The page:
Knot in the stomach plot twists lead us through the crime to the climax in a crowded Candlestick Park during a Dodgers vs. Giants night game (think the music hall in The 39 Steps, the ballroom in Young and Innocent and the Albert Hall in The Man Who Knew Too Much). The audience is placed on tenterhooks wondering when Lynch will make his move, but we can be distracted by Don Drysdale on the mound, Harvey Kuenn at the plate and Willy McCovey in the outfield. And wait, isn’t the stadium organist playing the theme to Mr. Lucky? I think of that cheeky nod to his other collaboration with Henry Mancini and Ross Martin as Blake Edwards’ Hitchcock-like cameo appearance in the film.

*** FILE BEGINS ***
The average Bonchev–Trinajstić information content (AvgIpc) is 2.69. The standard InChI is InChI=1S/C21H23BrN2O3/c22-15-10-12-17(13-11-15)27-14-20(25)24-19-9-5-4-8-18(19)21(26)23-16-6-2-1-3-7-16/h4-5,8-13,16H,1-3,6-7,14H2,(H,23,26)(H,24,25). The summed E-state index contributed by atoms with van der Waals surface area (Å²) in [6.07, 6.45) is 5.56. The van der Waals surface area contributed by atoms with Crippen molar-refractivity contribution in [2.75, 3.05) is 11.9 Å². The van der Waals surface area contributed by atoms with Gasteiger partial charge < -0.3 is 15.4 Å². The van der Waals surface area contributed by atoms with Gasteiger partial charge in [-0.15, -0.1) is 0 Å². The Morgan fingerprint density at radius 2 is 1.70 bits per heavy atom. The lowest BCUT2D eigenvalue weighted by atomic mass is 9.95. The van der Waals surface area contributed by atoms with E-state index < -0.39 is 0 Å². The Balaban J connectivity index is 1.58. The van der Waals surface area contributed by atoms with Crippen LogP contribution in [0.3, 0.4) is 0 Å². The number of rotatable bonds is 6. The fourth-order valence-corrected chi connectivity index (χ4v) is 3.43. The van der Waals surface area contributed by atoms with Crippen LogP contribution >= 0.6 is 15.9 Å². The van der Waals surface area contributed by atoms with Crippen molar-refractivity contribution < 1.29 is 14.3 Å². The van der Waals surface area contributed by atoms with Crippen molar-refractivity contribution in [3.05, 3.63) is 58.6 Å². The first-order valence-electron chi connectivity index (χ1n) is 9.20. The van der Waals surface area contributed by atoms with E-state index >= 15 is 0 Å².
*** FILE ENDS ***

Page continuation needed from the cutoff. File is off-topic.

The psychotic Red Lynch is reduced to a snarling animal and the girls are safe, as well as the bank’s funds (think “MacGuffin”), but you knew just looking at the stalwart Agent Ripley that it couldn’t end any other way. And it sure feels good to get that knot out of your stomach.
I think Experiment in Terror is the best of The Best Hitchcock Films Hitchcock Never Made, but if you click on that phrase you’ll find different opinions and movies in this dandy blogathon hosted by Dorian of Tales of the Easily Distracted and Becky of ClassicBecky’s Brain Food.